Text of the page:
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for the sale a letter was written by the sovereigns to Bishop Fonseca, suspending that order until they could inquire into the cause for which the Indians had been made prisoners, and consult learned and pious theologians whether their sale would be justifiable in the eyes of God. *

Much difference of opinion took place among divines on this important question ; the Queen eventually decided it according to the dictates of her own pure conscience and charitable heart. She ordered that the Indians should be sent back to their native country, and enjoined that the islanders should be conciliated by the gentlest means, instead of being treated with severity. Unfortunately her orders came too late to Hispaniola to have the desired effect. The scenes of warfare and violence produced by the bad passions of the colonists and the vengeance of the natives were not to be forgotten, and mutual distrust and rankling animosity had grown up between them, which no after exertions could eradicate.

* Letter of the sovereigns to Fonseca. Navarrete, Coleccion de los Viages, i., 11, doc. 92.

Chapter 1x.

ARRIVAL OF AGUADO AT ISABELLA-HIS ARROGANT

CONDUCT-TEMPEST IN THE HARBOR.

(1495.]

J

UAN AGUADO set sail from Spain tow

ards the end of August, with four cara-
vels well freighted with supplies of all

kinds. Don Diego Columbus returned in this squadron to Hispaniola, and arrived at Isabella in the month of October while the Admiral was absent occupied in re-establishing the tranquillity of the interior. Aguado, as has already been shown, was under obligations to Columbus, who had distinguished him from among his companions and had recommended him to the favor of the sovereigns. He was however one of those weak men whose heads are turned by the least elevation. Puffed up by a little temporary power he lost sight, not merely of the respect and gratitude due to Columbus, but of the nature

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and extent of his own commission. Instead of acting as an agent empioyed to collect information he assumed a tone of authority, as though the reins of government had been transferred into his hands. He interfered in public affairs ; ordered various persons to be arrested ; called to account the officers employed by the Admiral; and paid no respect to Don Bartholomew Columbus, who remained in command during the absence of his brother. The Adelantado, astonished at this presumption, demanded a sight of the commission under which he acted; but Aguado treated him with great haughtiness, replying that he would show it only to the Admiral. On second thoughts, however, lest there should be doubts in the public mind of his right to interfere in the affairs of the colony, he ordered his letter of credence from the sovereigns to be pompously proclaimed by sound of trumpet. It was brief but comprehensive, to the following purport: Cavaliers, Esquires, and other persons, who by our orders are in the Indies, we send to you Juan Aguado, our groom of the chambers, who will speak to you on our part. We command you to give him faith and credit."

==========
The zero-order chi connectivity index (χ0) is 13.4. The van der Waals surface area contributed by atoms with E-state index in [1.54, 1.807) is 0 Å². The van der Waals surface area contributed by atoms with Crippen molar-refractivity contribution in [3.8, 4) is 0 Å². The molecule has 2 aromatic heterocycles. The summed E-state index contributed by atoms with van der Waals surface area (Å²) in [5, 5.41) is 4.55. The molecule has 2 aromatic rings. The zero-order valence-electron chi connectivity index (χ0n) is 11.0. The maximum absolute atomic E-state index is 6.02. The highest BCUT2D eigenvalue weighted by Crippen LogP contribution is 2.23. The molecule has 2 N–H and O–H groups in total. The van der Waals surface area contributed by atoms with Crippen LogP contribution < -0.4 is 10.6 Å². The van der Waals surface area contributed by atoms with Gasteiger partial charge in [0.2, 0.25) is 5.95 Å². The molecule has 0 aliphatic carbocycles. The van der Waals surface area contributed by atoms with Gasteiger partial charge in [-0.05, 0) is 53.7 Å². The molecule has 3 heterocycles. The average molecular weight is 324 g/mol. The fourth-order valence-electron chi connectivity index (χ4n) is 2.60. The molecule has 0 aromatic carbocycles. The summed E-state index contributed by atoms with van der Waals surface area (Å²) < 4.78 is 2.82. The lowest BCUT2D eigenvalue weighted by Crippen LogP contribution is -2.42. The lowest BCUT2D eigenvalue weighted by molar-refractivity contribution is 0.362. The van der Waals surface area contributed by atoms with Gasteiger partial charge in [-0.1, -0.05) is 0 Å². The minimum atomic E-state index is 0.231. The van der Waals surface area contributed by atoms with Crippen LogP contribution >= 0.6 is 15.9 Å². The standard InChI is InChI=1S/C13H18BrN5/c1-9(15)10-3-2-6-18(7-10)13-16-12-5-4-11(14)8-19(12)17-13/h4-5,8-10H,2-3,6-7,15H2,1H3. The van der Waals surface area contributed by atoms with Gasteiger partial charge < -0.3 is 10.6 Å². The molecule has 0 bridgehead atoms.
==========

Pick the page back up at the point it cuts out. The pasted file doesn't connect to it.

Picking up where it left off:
The report now circulated that the downfall of Columbus and his family was at hand, and

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that an auditor had arrived empowered to hear and redress the grievances of the public. This rumor originated with Aguado himself, who threw out menaces of rigid investigations and signal punishments. It was a time of jubilee for offenders. Every culprit started up into an accuser; every one who by negligence or crime had incurred the wholesome penalties of the laws was loud in his clamors against the oppression of Columbus. There were ills enough in the colony, some incident to its situation, others produced by the misdeeds of the colonists, but all were ascribed to the mal-administration of the Admiral. He was made responsible alike for the evils produced by others and for his own stern remedies. All the old complaints were reiterated against him and his brothers, and the usual and illiberal cause given for their oppressions, that they were foreigners who sought merely their own interests and aggrandizement at the expense of the sufferings and the indignities of Spaniards.

Destitute of discrimination to perceive what was true and what false in these complaints, and anxious only to condemn, Aguado saw in everything conclusive testimony of the culpability of Columbus. He intimated, and perhaps thought, that the Admiral was keeping at a distance from Isabella through fear of

encountering his investigations. In the fulness of his presumption he even set out with a body of horse to go in quest of him. A vain and weak man in power is prone to employ satellites of his own description. The arrogant and boasting followers of Aguado, wherever they went spread rumors among the natives of the might and importance of their chief, and of the punishment he intended to inflict upon Columbus. In a little while the report circulated through the island that a new Admiral had arrived to administer the government, and that the former one was to be put to death.

The news of the arrival and of the insolent conduct of Aguado reached Columbus in the interior of the island ; he immediately hastened to Isabella to give him a meeting. Aguado, hearing of his approach, also returned there. As every one knew the lofty spirit of Columbus, his high sense of his services, and his jealous maintenance of his official dignity, a violent explosion was anticipated at the impending interview. Aguado also expected something of the kind, but, secure in his royal letter of credence, he looked forward with the ignorant audacity of a little mind to the result. The sequel showed how difficult it is for petty spirits to anticipate the

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